In justification of this plea we need only to remember the impressionistic profile of the colonial legal impact and legacy in Africa raising questions and indicating areas that demand thoughtful action based on systematic research. In a paper presented at the International Conference on Human Rights: The African Concept held at the University of Port Harcourt, Nigeria in 1987, Professor Claude Ake observed: “African society is a network of relations and of mutual obligations which impose responsibilities based on duty, trust and sense of community. There must therefore be a unique direction in which human rights laws ought to go in Africa; that human rights laws in Africa must be built on principles quite different from those existing elsewhere; that human rights laws in Africa must be built on African principles.”
It is argued elsewhere, however, that human rights as understood imply a society which is atomised, individualised; a society based on permanent conflicting interests. The individual is conscious of his separateness and wishes to maintain it, while society, on the other hand promises to uphold this separateness.
Such values are alien to African society. We Africans lay emphasis on the collective rather than the individual, and the individual claim is not usually allowed to override that of society. African society promotes harmony rather than competing interests and the individual tends to consider obligations to others as having a higher status than his own claims against them.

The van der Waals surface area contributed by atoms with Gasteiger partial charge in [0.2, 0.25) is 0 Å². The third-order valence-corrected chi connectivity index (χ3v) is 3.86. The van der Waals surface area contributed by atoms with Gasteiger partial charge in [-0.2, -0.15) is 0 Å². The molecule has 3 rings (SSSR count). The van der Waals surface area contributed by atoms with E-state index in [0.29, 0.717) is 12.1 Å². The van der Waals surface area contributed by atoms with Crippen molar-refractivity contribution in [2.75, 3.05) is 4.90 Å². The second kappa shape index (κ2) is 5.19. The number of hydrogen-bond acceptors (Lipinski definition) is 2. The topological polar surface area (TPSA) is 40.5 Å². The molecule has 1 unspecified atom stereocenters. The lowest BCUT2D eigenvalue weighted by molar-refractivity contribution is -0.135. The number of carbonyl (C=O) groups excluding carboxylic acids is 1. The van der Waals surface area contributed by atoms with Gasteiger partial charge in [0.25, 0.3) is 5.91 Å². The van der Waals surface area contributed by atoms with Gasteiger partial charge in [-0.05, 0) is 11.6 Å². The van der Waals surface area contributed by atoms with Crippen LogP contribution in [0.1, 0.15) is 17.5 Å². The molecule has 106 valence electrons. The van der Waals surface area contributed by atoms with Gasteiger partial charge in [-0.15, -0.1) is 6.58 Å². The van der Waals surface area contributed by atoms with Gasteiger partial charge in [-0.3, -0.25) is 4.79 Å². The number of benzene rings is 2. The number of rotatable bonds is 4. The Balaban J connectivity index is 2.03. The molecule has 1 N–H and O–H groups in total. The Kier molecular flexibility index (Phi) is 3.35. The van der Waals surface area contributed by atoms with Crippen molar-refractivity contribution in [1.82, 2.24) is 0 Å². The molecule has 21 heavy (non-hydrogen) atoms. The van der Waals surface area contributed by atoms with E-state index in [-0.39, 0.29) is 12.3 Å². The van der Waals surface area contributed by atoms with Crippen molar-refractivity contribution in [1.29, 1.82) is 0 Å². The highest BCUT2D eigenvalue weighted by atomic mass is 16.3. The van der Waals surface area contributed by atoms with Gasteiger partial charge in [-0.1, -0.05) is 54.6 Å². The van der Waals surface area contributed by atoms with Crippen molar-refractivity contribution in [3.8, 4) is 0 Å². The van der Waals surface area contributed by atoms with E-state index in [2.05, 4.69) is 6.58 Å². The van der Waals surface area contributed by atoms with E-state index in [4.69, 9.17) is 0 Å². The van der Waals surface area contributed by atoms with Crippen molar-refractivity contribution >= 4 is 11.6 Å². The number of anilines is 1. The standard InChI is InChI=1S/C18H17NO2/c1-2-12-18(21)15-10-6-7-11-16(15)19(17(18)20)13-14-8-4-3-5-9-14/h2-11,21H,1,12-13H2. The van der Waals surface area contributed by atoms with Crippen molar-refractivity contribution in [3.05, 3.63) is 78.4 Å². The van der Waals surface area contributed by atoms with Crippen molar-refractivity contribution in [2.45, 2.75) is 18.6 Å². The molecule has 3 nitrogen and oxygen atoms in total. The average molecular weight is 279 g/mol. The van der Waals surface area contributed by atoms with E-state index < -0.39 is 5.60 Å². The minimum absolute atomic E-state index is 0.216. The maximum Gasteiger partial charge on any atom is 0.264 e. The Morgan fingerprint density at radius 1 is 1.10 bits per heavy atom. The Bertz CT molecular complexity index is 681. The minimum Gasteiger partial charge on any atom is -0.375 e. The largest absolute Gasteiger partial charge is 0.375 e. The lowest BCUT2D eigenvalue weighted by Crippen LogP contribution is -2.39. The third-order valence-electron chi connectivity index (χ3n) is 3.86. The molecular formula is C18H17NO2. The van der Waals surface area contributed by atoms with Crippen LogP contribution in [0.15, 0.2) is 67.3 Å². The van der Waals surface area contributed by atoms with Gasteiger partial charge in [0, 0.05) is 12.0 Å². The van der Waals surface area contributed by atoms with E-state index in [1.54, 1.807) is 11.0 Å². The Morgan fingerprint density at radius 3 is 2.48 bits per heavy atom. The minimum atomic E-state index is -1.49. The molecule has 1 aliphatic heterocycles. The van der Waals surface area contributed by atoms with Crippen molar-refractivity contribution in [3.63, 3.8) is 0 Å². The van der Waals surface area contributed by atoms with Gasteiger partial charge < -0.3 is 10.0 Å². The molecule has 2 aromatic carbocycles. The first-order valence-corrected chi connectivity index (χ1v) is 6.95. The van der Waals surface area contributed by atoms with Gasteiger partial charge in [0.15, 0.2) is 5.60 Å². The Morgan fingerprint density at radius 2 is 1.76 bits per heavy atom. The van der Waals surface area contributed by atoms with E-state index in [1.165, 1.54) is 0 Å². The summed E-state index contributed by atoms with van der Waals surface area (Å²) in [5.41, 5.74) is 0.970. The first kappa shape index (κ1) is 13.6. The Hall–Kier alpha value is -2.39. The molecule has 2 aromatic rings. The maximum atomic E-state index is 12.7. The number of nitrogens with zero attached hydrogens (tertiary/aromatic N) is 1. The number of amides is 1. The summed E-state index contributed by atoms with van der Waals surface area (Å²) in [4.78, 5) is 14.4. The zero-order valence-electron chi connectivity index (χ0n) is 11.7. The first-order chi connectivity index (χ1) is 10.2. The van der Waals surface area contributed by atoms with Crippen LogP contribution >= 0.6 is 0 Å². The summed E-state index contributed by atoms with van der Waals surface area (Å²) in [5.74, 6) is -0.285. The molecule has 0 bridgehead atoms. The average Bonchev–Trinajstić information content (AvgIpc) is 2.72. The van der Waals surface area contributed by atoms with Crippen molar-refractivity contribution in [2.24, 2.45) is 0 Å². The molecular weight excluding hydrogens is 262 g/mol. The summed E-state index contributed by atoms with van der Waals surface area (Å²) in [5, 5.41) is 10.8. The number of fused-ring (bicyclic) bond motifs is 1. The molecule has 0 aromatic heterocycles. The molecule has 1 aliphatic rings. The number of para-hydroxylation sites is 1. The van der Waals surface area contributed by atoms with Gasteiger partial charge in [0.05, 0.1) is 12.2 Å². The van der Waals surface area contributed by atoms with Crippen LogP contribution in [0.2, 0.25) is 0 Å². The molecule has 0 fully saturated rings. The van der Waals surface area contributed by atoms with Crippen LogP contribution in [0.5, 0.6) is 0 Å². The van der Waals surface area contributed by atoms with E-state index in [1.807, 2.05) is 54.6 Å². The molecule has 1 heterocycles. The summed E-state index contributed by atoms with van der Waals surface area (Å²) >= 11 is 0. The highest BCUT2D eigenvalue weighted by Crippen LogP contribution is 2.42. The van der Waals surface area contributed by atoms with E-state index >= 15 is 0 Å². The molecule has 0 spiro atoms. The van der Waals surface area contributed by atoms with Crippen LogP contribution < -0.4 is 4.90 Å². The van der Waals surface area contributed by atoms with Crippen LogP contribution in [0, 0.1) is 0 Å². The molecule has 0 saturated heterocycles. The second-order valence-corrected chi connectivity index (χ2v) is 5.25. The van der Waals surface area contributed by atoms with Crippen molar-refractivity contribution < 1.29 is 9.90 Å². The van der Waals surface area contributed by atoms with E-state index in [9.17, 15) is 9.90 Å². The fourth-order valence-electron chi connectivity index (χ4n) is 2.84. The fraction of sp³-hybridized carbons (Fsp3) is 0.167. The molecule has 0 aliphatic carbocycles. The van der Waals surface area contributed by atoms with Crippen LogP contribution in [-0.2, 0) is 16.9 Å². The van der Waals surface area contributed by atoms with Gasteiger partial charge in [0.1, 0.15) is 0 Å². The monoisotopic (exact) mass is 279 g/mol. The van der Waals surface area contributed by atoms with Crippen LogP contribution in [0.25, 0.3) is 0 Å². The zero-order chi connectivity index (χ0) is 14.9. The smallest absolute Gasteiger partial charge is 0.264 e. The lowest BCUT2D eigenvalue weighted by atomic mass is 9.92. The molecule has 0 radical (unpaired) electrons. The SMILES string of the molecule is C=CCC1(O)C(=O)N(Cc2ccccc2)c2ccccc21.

In recent years, serious strides have been made to enact human rights laws in Africa, the most remarkable being the African Charter on Human and Peoples’ Rights, 1981 (popularly known as the Banjul Charter) which came in force in 1987.While the Charter follows the usual pattern on human rights enactments, especially the European Convention on Human Rights, it contains major innovations. The concept of duties is introduced for the first time. The whole of Part One (Articles 1-19) deals with “rights and duties”. There is a “right to develop” in Article 22(1) and a “right to international peace and security” in Article (23(1). I find it fascinating and African the duties imposed on the individual to his family, to society, the state, to Africa and to the international community in Articles 27 to 29. The impact of the Charter on African states including the question whether the socio-political and economic climate in Africa is favourable for the implementation of the Charter is still being discussed and studied by eminent scholars and jurists both in and outside Africa. In practical terms, however, we now have the ECOWAS Court in Abuja, Nigeria, and the African Court on Human and People’s Rights in Arusha, Tanzania.